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Responsibilites When Accepting a Horse as a Gift

EQUESTRIAN QUESTION FORUM by Lisa L. Lerch, Esq.

My neighbor wants to give my daughter a miniature horse for Christmas. Do I need any paperwork if the horse is a gift?

Yes. Regardless of whether or not the horse is registered, you will still want some type of writing to reflect the transfer of the horse to you as the new owner. If the horse is registered, you will need the proper transfer of ownership documentation to reflect your right to title of the horse for the breed registry. You will also want to have some type of writing to reflect your neighbor’s intent to give you the horse. At a bare minimum, the document should contain the following:

  1. Name of the parties
  2. Name and description of the horse (including registration #)
  3. Date of transfer
  4. Description of transfer as gift ** “the horse is given voluntarily and without further consideration"

If the horse is not registered, this document is even more important. Too often, I receive phone calls from people who have been “given" a horse only to have the previous owner demand it back at a later date claiming they still own it. Without a written agreement, your possession of the horse may not be enough to prove you now own it free and clear. Without documentation showing your right to possession, the previous owner can claim conversion (civil theft) of their property.

In California, the test to determine whether something has been given as a gift is whether it is given voluntarily and without payment of any kind. Further, California’s Civil Code section 1147 states that a verbal gift is not even valid unless there is an actual delivery of the thing given. Your possession of the horse may comply with the code if you are able to prove the previous owner physically gave you the horse, but be cautious. A common argument by previous owners is that the horse is simply being loaned and that the horse was never actually intended as a gift.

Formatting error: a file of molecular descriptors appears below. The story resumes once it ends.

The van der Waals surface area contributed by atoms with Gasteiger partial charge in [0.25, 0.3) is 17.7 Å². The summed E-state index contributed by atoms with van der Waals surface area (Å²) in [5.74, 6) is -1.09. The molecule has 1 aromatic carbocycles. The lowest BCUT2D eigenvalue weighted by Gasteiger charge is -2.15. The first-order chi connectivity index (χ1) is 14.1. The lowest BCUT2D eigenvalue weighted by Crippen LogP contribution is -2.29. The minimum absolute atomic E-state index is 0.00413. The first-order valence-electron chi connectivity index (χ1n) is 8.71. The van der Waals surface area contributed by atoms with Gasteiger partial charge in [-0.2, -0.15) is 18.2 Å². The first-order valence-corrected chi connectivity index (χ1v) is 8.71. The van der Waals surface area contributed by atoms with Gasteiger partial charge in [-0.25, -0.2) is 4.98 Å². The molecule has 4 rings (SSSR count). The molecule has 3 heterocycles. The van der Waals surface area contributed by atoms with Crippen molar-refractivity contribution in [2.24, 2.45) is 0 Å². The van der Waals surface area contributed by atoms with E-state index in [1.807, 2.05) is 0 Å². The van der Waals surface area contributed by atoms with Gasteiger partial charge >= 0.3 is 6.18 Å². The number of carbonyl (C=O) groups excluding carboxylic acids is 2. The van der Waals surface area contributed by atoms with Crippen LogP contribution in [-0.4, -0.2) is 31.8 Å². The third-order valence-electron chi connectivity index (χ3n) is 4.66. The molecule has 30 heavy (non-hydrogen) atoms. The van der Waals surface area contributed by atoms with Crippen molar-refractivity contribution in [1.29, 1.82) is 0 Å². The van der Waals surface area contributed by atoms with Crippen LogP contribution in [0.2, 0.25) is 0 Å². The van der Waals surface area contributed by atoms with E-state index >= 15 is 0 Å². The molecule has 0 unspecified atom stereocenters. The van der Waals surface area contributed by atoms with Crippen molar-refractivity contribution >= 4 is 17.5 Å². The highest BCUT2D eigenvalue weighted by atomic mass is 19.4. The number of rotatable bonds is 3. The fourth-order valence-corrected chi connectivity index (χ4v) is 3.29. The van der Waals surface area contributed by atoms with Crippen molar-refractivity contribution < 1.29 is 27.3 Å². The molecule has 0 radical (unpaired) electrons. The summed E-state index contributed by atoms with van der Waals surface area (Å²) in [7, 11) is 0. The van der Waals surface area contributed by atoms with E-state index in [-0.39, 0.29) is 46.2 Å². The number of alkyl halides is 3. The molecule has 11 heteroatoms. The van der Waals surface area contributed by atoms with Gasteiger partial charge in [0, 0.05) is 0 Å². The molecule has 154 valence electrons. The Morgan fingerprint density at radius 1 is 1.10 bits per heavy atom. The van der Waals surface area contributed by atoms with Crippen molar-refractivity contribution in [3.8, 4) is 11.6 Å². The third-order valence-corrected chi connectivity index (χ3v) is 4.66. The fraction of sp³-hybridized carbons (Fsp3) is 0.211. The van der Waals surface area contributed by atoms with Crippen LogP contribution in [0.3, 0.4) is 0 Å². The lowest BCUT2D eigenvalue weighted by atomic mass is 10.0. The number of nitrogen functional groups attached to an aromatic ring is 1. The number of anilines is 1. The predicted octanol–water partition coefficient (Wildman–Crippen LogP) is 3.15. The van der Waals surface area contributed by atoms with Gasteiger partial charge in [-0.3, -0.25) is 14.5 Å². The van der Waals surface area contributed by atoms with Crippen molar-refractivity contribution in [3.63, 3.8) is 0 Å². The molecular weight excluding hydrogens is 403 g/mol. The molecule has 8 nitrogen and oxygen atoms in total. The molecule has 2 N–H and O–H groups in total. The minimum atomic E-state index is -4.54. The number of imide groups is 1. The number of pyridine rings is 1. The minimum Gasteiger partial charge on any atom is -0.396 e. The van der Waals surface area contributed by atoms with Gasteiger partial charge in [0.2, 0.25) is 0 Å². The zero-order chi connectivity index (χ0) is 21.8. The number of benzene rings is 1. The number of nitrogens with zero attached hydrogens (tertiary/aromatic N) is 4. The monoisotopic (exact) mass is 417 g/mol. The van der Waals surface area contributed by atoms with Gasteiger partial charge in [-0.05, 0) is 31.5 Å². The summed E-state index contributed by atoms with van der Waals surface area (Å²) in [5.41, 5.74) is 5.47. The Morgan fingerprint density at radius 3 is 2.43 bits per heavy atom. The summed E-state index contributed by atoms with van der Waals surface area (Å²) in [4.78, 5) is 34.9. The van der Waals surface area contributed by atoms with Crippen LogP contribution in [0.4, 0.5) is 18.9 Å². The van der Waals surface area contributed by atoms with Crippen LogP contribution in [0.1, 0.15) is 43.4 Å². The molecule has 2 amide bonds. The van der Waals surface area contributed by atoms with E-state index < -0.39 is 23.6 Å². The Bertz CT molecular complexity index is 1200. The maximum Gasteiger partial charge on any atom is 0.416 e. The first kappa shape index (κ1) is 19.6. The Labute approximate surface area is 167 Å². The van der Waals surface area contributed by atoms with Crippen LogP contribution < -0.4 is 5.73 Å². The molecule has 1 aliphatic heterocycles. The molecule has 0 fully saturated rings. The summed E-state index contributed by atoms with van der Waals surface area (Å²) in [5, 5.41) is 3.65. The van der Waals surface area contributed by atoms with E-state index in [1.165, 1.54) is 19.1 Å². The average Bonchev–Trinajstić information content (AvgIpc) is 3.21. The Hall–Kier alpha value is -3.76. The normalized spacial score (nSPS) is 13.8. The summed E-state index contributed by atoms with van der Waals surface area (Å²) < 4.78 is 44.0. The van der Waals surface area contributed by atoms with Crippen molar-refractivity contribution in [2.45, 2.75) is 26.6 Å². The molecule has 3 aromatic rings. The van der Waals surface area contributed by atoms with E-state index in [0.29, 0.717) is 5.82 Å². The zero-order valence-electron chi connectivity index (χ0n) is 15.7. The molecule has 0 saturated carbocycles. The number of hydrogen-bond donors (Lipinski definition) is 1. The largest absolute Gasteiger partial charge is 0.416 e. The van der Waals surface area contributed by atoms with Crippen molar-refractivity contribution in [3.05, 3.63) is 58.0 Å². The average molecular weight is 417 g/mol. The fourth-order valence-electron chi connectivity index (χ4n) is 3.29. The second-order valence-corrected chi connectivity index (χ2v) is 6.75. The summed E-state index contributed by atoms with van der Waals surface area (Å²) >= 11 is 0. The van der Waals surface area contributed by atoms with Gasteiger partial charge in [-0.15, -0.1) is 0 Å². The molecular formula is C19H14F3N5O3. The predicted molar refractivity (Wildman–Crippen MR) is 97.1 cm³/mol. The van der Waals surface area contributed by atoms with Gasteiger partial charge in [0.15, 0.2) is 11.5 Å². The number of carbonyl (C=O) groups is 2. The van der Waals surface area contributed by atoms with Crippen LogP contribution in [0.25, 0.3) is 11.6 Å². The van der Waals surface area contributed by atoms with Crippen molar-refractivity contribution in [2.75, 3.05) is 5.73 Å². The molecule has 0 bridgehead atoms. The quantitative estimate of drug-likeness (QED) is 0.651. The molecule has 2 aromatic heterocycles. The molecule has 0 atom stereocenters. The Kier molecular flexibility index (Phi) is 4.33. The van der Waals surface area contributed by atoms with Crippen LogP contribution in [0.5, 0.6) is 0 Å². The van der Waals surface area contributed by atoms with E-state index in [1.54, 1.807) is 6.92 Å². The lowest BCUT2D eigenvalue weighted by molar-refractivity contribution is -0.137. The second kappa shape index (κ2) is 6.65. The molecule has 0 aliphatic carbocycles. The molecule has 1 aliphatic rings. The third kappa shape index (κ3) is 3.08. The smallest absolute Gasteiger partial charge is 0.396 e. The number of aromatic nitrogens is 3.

In my opinion, if it is worth doing, it is worth writing about. The neighbor who may be your very best friend this month may decide that you have stolen her horse next month. A written agreement setting forth the terms of the transfer may very well prevent a nasty lawsuit in the future.

Happy Holidays!

This article is meant to provide general information only and is not intended to constitute legal advice. The information in this article is not intended to establish an attorney-client relationship between attorney and reader. The contents of this article are not a substitute for seeking the advice of legal counsel.

Copyright 2008. Legal Equestrian, a Professional Law Corporation All rights reserved.

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